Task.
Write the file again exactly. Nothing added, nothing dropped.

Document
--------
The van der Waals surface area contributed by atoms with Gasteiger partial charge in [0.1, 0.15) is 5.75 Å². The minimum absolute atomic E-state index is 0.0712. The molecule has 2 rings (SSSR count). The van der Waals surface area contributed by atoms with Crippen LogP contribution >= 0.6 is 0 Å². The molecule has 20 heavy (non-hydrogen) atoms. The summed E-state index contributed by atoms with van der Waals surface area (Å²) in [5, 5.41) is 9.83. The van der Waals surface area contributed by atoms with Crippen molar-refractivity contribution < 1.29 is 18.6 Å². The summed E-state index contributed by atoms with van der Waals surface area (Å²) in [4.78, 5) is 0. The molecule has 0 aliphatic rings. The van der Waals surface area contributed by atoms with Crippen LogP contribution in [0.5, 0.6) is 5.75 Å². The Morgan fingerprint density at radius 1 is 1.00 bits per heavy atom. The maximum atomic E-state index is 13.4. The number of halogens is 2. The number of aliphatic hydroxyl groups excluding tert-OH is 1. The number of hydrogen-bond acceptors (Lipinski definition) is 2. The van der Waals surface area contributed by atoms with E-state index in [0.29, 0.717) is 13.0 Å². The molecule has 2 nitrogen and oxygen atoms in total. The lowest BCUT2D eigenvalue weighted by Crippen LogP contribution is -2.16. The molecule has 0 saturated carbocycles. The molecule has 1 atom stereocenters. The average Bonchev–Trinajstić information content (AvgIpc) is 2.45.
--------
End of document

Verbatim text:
The van der Waals surface area contributed by atoms with Gasteiger partial charge in [0.1, 0.15) is 5.75 Å². The minimum absolute atomic E-state index is 0.0712. The molecule has 2 rings (SSSR count). The van der Waals surface area contributed by atoms with Crippen LogP contribution >= 0.6 is 0 Å². The molecule has 20 heavy (non-hydrogen) atoms. The summed E-state index contributed by atoms with van der Waals surface area (Å²) in [5, 5.41) is 9.83. The van der Waals surface area contributed by atoms with Crippen molar-refractivity contribution < 1.29 is 18.6 Å². The summed E-state index contributed by atoms with van der Waals surface area (Å²) in [4.78, 5) is 0. The molecule has 0 aliphatic rings. The van der Waals surface area contributed by atoms with Crippen LogP contribution in [0.5, 0.6) is 5.75 Å². The Morgan fingerprint density at radius 1 is 1.00 bits per heavy atom. The maximum atomic E-state index is 13.4. The number of halogens is 2. The number of aliphatic hydroxyl groups excluding tert-OH is 1. The number of hydrogen-bond acceptors (Lipinski definition) is 2. The van der Waals surface area contributed by atoms with E-state index in [0.29, 0.717) is 13.0 Å². The molecule has 2 nitrogen and oxygen atoms in total. The lowest BCUT2D eigenvalue weighted by Crippen LogP contribution is -2.16. The molecule has 0 saturated carbocycles. The molecule has 1 atom stereocenters. The average Bonchev–Trinajstić information content (AvgIpc) is 2.45.